Few people care nowadays. But more should. And since I'm too busy with work, I can only offer quotes. Nonetheless, I care. And I do something about it. When will you?
Jarius Bondoc on 'GOTCHA' (Mon, 11 Jun. 2007)
They can switch around Labor Day or National Heroes Day. But no country in the world moves its official Independence Day fête — except the Philippines. For the first time since her dad President Diosdado Macapagal asserted June 12, no longer July 4, as Freedom Day, President Gloria Arroyo is celebrating it on June 11, Monday. It’s to expediently oblige one business bloc that wants less holidays and another that wants more for tourism’s sake.
The belittling of a most historic event came in the heels of Arroyo’s entreaty to China last week to hitch RP in its development strategy. To complete the kowtowing to China, Justice Sec. Raul Gonzalez’s sneakily released also last week 24 Chinese poachers — as demanded by their embassy and against his public promise to prosecute them to the hilt.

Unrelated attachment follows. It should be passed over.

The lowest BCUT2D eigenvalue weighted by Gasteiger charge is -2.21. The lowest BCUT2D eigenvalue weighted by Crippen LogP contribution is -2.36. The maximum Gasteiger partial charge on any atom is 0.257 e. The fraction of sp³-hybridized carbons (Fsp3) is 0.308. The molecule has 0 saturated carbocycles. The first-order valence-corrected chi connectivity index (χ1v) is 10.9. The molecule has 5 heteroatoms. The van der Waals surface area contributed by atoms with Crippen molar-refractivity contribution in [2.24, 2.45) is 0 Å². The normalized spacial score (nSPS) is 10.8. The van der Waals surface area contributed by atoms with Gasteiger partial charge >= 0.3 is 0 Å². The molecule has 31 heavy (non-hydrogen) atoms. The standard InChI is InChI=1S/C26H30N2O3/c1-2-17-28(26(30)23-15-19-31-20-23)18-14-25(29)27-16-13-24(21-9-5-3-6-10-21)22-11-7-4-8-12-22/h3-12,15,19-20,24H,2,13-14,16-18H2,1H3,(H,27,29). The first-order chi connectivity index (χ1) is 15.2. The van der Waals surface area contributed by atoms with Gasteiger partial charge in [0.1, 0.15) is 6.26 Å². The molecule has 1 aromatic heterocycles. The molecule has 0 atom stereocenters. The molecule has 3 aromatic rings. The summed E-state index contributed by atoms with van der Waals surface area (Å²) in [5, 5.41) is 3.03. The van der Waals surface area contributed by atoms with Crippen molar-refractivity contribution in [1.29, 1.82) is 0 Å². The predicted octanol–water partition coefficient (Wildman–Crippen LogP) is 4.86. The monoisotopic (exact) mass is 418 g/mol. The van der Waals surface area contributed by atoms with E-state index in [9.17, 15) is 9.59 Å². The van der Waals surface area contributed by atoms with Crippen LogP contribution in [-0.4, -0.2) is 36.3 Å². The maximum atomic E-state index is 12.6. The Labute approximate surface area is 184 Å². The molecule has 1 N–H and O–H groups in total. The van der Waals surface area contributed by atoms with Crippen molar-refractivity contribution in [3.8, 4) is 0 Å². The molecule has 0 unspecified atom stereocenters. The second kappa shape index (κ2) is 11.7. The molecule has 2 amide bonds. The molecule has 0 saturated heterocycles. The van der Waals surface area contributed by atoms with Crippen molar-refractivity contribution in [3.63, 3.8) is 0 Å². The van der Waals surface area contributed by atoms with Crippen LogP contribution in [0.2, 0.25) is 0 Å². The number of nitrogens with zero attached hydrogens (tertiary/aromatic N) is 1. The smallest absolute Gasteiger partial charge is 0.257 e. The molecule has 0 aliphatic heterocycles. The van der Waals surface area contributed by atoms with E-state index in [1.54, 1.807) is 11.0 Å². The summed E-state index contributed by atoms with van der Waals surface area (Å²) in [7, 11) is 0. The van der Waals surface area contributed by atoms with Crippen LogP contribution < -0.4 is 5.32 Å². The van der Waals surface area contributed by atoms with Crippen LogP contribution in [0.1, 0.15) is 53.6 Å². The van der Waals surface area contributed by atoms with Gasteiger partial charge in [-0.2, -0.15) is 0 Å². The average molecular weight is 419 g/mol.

Are they surrendering the country’s sovereignty just so China would lend $330 million for an unnecessary yet overpriced broadband network?
Instead of fining poachers millions of pesos each as law prescribes, and confiscating their ships and equipment, the government will return everything to them and fawningly see them off to China. No wonder it’s observing Independence Day on the wrong day.
F Sionil Jose on HINSIGHT (Sun, 4 Feb. 2007)
The colonized intellectual must first free himself, his mind most of all, from the subterfuges of the colonizer. He must recover the pristine self even if this means, as Nick Joaquin once charged, "to be an Igorot" ---as if being one is to be stigmatized. Start from the mud at our feet, from mythic incense, the life-giving impulse of the cosmos, and from this purity, recognize the inputs of history, all the precious elements that contribute to the building of a nation.
Only when the colonized has achieved this innate freedom will he then be able to assume his true identity. Otherwise, his thinking will always be a monotonous echo of the colonizer's dulcet spiel.
So it goes today: our modern ilustrados have yet to free themselves from prisons of the past, from the chains of colonialism, particularly the domestic variety. Until they recognize this bondage and oppose it, we will continue to wallow in blissful ignorance, and worse, in the muck of spiritual poverty left by the ghosts of colonialism.